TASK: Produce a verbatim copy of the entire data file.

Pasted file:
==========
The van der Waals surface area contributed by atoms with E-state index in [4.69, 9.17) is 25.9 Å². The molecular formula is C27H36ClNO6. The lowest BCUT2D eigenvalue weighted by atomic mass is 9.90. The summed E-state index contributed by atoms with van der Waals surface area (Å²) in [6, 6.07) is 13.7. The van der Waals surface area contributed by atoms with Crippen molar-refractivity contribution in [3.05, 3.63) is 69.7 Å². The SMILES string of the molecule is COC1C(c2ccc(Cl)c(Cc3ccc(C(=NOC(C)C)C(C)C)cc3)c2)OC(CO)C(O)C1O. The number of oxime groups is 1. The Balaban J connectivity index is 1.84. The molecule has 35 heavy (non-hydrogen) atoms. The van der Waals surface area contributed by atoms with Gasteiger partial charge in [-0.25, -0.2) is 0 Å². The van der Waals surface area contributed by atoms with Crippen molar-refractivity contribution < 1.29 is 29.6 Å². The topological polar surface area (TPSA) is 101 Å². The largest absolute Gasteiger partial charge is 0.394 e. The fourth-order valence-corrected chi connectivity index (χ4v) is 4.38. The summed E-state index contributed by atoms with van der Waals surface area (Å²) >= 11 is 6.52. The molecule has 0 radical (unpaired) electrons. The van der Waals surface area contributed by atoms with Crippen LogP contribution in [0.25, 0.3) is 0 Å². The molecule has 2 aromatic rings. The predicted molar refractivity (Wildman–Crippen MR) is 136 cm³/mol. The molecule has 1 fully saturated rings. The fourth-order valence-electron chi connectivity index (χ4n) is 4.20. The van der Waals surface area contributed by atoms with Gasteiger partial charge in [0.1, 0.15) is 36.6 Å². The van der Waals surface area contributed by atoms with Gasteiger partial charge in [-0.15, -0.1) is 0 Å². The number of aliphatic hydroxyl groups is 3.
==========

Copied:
The van der Waals surface area contributed by atoms with E-state index in [4.69, 9.17) is 25.9 Å². The molecular formula is C27H36ClNO6. The lowest BCUT2D eigenvalue weighted by atomic mass is 9.90. The summed E-state index contributed by atoms with van der Waals surface area (Å²) in [6, 6.07) is 13.7. The van der Waals surface area contributed by atoms with Crippen molar-refractivity contribution in [3.05, 3.63) is 69.7 Å². The SMILES string of the molecule is COC1C(c2ccc(Cl)c(Cc3ccc(C(=NOC(C)C)C(C)C)cc3)c2)OC(CO)C(O)C1O. The number of oxime groups is 1. The Balaban J connectivity index is 1.84. The molecule has 35 heavy (non-hydrogen) atoms. The van der Waals surface area contributed by atoms with Gasteiger partial charge in [-0.25, -0.2) is 0 Å². The van der Waals surface area contributed by atoms with Crippen molar-refractivity contribution < 1.29 is 29.6 Å². The topological polar surface area (TPSA) is 101 Å². The largest absolute Gasteiger partial charge is 0.394 e. The fourth-order valence-corrected chi connectivity index (χ4v) is 4.38. The summed E-state index contributed by atoms with van der Waals surface area (Å²) >= 11 is 6.52. The molecule has 0 radical (unpaired) electrons. The van der Waals surface area contributed by atoms with Crippen LogP contribution in [0.25, 0.3) is 0 Å². The molecule has 2 aromatic rings. The predicted molar refractivity (Wildman–Crippen MR) is 136 cm³/mol. The molecule has 1 fully saturated rings. The fourth-order valence-electron chi connectivity index (χ4n) is 4.20. The van der Waals surface area contributed by atoms with Gasteiger partial charge in [0.1, 0.15) is 36.6 Å². The van der Waals surface area contributed by atoms with Gasteiger partial charge in [-0.15, -0.1) is 0 Å². The number of aliphatic hydroxyl groups is 3.